Merow! My guest today is author Peggy Ehrhart!
Peggy Ehrhart is a former English professor with a doctorate in Medieval Literature, currently writing the Knit & Nibble mystery series for Kensington. Set in fictional Arborville, New Jersey, the series features amateur sleuth Pamela Paterson, founder of the town’s knitting club. Murder, She Knit appeared in late March; Died in the Wool is due in August 2018 and Knit One, Kill Two in May 2019. Peggy is an avid crafter, dating from her childhood as a member of the 4-H Club in rural Southern California.
Hello Peggy! Tell us a bit about yourself.
Thanks Rocco! I started reading mysteries when I was in graduate school studying medieval literature. After a long day in the library poring over Beowulf in Anglo-Saxon, the classic mysteries created by writers like Dorothy Sayers and Amanda Cross were a great diversion. I stayed up way past bedtime many nights because I just had to find out who did it.
I write the kinds of books I like to read, and when I meet readers who enjoy my work I know I’m meeting kindred spirits.
Tell us about your new release:
Murder, She Knit is the first in a new series from Kensington—the Knit & Nibble mysteries. It’s a craft cozy featuring female amateur sleuth Pamela Paterson, her best friend Bettina Fraser, and the members of the Knit and Nibble knitting club. In Murder, She Knit Pamela has invited an old friend to join Knit and Nibble but the woman doesn’t show up—until Pamela finds her under the hedge in her front yard, killed by a knitting needle stuck through the front of her handknit sweater.
What was the inspiration behind this story?
I’m a long-time knitter, dating from high school, when my mother taught me. I’d recently taken it up again when I was invited by an agent to put together a proposal for a mystery series focused on a knitting club. Right away I realized that devising plots that used knitting to create clues and red herrings would be huge fun. Handknit argyle socks, for example, figure in Murder, She Knit because I remember my mother managing all those bobbins as she knit a pair for my father.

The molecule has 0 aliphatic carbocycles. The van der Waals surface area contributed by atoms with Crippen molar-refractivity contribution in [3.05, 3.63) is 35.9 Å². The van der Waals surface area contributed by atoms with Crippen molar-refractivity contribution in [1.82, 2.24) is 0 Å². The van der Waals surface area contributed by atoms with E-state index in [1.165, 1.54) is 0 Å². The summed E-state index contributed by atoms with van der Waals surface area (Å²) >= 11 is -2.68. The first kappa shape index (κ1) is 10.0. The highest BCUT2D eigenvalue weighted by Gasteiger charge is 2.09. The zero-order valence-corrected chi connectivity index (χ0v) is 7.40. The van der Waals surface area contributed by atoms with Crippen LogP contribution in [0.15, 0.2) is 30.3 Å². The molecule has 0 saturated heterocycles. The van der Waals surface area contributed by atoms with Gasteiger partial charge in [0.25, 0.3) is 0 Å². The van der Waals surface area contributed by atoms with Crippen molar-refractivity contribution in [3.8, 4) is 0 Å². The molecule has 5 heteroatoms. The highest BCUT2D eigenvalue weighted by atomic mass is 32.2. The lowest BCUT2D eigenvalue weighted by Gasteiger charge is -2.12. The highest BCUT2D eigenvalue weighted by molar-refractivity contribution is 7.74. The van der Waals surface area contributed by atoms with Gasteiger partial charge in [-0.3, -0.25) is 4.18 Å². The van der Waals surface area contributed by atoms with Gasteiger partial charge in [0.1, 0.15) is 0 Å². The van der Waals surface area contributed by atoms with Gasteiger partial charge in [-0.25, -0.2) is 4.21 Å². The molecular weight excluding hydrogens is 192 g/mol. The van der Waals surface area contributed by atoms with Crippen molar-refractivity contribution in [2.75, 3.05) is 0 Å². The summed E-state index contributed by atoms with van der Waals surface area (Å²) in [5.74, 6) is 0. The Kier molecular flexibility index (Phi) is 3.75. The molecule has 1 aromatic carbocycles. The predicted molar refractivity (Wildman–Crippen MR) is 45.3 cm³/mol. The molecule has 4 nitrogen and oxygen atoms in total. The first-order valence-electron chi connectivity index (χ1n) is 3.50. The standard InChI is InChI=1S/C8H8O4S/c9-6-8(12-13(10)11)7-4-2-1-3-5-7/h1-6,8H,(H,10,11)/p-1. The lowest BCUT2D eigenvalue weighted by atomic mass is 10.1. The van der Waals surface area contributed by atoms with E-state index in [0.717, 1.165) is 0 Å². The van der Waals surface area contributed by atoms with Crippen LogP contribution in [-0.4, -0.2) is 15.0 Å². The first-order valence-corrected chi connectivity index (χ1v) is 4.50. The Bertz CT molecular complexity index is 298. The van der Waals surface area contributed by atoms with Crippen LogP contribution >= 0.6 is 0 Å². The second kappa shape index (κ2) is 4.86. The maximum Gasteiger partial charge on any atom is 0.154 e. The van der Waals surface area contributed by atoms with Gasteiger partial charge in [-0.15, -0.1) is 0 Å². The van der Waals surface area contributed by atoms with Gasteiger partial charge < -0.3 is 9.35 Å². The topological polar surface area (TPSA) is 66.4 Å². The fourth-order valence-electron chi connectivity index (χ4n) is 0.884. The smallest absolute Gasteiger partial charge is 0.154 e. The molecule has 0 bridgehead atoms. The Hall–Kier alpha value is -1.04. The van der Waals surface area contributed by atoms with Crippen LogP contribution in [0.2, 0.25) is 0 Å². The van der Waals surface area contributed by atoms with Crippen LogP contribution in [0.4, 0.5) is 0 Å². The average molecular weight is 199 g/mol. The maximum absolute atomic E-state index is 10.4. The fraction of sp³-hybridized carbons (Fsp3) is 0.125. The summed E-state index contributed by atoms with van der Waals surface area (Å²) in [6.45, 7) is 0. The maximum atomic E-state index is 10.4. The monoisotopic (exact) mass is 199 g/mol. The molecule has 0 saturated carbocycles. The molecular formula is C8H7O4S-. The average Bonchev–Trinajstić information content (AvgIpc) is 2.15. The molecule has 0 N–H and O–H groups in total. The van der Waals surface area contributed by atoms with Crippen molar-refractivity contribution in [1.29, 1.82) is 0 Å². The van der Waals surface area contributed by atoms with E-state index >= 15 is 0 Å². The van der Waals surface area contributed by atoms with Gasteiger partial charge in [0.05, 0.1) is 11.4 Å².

The Martha Stewart gene is very strong in my family—my mom has even done her own upholstering, and we all love to cook. So I knew I had to bring food into the series as well.
Tell us about your main character.
Pamela is a young widow who has just sent her only daughter off to college when the series starts. She lives in the charming town of Arborville NJ and works, mostly at home, as associate editor of a magazine called Fiber Craft. I wanted her to be at home a lot and have a job with a flexible schedule so she’d have time for her sleuthing and because I wanted to bring out the small-town atmosphere of Arborville as Pamela takes her daily walks and does her errands on foot. And I made her a young widow so I could bring in a romance element. In Murder, She Knit, she gradually becomes acquainted with the interesting unattached man who has bought the house next to hers—though her first impressions of him aren’t good! He’ll become more and more important as the series goes on.
What is your favorite personality trait of your main character?
Pamela is very logical—a good trait for a sleuth. In her mind, she compares working out the puzzle of a who committed a murder and why to mastering a complicated knitting pattern and seeing a garment gradually take shape.
One of your characters is going on a shopping spree. Where does he/she go and what does he/she buy?
Pamela is totally uninterested in clothes, much to the disappointment of her best friend—and fellow sleuth—Bettina. Bettina isn’t tall and slim like Pamela, but she has an extensive wardrobe and loves to get dressed up every day, even if all that’s on her agenda is covering an event at the senior center for Arborville’s weekly newspaper, the Arborville Advocate. A shopping spree for Bettina would be a visit to the mall, with stops at Nordstrom, Bloomingdales, Saks, and Lord and Taylor. This time of year, she’d be shopping for summer—a few of her favorite floaty sundresses in bright prints, and high-heeled sandals in coordinating colors like turquoise and hot pink. She’d try to talk Pamela into joining her but Pamela would prefer to stay at home in Arborville, perhaps baking a pie or cobbler for an upcoming meeting of Knit and Nibble.
I’m inviting your main character to dinner. What should I make?
Please don’t intimidated, but Pamela loves to cook too. As a good cook, however, she appreciates good food. She always likes to try new things, so if you’ve got a special recipe you’d like to experiment with, she’d be happy to be your guinea pig.